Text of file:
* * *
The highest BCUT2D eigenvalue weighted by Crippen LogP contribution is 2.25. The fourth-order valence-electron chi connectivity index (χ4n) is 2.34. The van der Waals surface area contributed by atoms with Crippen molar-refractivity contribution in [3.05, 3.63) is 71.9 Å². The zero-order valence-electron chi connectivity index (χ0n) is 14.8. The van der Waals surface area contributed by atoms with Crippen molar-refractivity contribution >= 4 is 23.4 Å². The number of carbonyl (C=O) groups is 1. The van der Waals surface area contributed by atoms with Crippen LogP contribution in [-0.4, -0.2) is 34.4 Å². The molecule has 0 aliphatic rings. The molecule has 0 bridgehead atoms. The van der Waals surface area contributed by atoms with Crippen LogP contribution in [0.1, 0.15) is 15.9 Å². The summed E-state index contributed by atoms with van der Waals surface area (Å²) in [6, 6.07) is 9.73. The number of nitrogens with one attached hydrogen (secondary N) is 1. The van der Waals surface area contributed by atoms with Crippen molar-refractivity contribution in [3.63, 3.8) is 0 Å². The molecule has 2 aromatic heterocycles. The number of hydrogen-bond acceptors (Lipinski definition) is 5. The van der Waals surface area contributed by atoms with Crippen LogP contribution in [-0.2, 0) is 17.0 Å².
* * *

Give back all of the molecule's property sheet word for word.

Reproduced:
The highest BCUT2D eigenvalue weighted by Crippen LogP contribution is 2.25. The fourth-order valence-electron chi connectivity index (χ4n) is 2.34. The van der Waals surface area contributed by atoms with Crippen molar-refractivity contribution in [3.05, 3.63) is 71.9 Å². The zero-order valence-electron chi connectivity index (χ0n) is 14.8. The van der Waals surface area contributed by atoms with Crippen molar-refractivity contribution >= 4 is 23.4 Å². The number of carbonyl (C=O) groups is 1. The van der Waals surface area contributed by atoms with Crippen LogP contribution in [-0.4, -0.2) is 34.4 Å². The molecule has 0 aliphatic rings. The molecule has 0 bridgehead atoms. The van der Waals surface area contributed by atoms with Crippen LogP contribution in [0.1, 0.15) is 15.9 Å². The summed E-state index contributed by atoms with van der Waals surface area (Å²) in [6, 6.07) is 9.73. The number of nitrogens with one attached hydrogen (secondary N) is 1. The van der Waals surface area contributed by atoms with Crippen molar-refractivity contribution in [3.63, 3.8) is 0 Å². The molecule has 2 aromatic heterocycles. The number of hydrogen-bond acceptors (Lipinski definition) is 5. The van der Waals surface area contributed by atoms with Crippen LogP contribution in [-0.2, 0) is 17.0 Å².